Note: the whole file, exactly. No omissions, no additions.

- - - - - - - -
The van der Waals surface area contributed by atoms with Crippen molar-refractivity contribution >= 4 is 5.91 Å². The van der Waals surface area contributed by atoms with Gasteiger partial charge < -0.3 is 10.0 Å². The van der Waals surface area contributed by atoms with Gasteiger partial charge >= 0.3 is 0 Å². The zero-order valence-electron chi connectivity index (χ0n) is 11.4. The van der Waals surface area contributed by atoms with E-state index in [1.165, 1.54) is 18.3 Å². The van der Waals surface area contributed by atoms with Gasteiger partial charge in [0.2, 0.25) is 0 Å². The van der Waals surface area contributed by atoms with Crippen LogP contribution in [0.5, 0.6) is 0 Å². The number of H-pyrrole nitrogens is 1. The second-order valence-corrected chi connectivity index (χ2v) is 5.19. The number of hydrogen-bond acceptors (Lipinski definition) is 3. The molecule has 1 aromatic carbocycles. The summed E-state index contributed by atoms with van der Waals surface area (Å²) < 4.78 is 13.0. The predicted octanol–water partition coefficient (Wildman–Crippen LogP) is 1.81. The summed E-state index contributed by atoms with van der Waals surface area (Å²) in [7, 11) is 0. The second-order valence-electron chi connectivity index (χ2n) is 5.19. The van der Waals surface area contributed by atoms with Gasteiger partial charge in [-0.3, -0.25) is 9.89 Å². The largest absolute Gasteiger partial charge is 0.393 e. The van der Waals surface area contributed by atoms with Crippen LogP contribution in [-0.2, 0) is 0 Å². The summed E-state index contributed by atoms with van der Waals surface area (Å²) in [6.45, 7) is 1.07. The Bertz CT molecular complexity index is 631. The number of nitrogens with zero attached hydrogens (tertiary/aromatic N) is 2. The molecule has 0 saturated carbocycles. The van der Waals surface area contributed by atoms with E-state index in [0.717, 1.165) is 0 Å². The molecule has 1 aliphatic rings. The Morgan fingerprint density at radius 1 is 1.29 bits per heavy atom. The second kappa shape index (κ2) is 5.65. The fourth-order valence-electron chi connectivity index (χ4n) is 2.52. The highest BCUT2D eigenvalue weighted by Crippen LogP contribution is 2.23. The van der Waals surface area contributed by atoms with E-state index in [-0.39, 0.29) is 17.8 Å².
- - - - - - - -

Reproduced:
The van der Waals surface area contributed by atoms with Crippen molar-refractivity contribution >= 4 is 5.91 Å². The van der Waals surface area contributed by atoms with Gasteiger partial charge < -0.3 is 10.0 Å². The van der Waals surface area contributed by atoms with Gasteiger partial charge >= 0.3 is 0 Å². The zero-order valence-electron chi connectivity index (χ0n) is 11.4. The van der Waals surface area contributed by atoms with E-state index in [1.165, 1.54) is 18.3 Å². The van der Waals surface area contributed by atoms with Gasteiger partial charge in [0.2, 0.25) is 0 Å². The van der Waals surface area contributed by atoms with Crippen LogP contribution in [0.5, 0.6) is 0 Å². The number of H-pyrrole nitrogens is 1. The second-order valence-corrected chi connectivity index (χ2v) is 5.19. The number of hydrogen-bond acceptors (Lipinski definition) is 3. The molecule has 1 aromatic carbocycles. The summed E-state index contributed by atoms with van der Waals surface area (Å²) < 4.78 is 13.0. The predicted octanol–water partition coefficient (Wildman–Crippen LogP) is 1.81. The summed E-state index contributed by atoms with van der Waals surface area (Å²) in [7, 11) is 0. The second-order valence-electron chi connectivity index (χ2n) is 5.19. The van der Waals surface area contributed by atoms with Gasteiger partial charge in [-0.3, -0.25) is 9.89 Å². The largest absolute Gasteiger partial charge is 0.393 e. The van der Waals surface area contributed by atoms with Crippen LogP contribution in [-0.2, 0) is 0 Å². The summed E-state index contributed by atoms with van der Waals surface area (Å²) in [6.45, 7) is 1.07. The Bertz CT molecular complexity index is 631. The number of nitrogens with zero attached hydrogens (tertiary/aromatic N) is 2. The molecule has 0 saturated carbocycles. The van der Waals surface area contributed by atoms with E-state index in [0.717, 1.165) is 0 Å². The molecule has 1 aliphatic rings. The Morgan fingerprint density at radius 1 is 1.29 bits per heavy atom. The second kappa shape index (κ2) is 5.65. The fourth-order valence-electron chi connectivity index (χ4n) is 2.52. The highest BCUT2D eigenvalue weighted by Crippen LogP contribution is 2.23. The van der Waals surface area contributed by atoms with E-state index in [-0.39, 0.29) is 17.8 Å².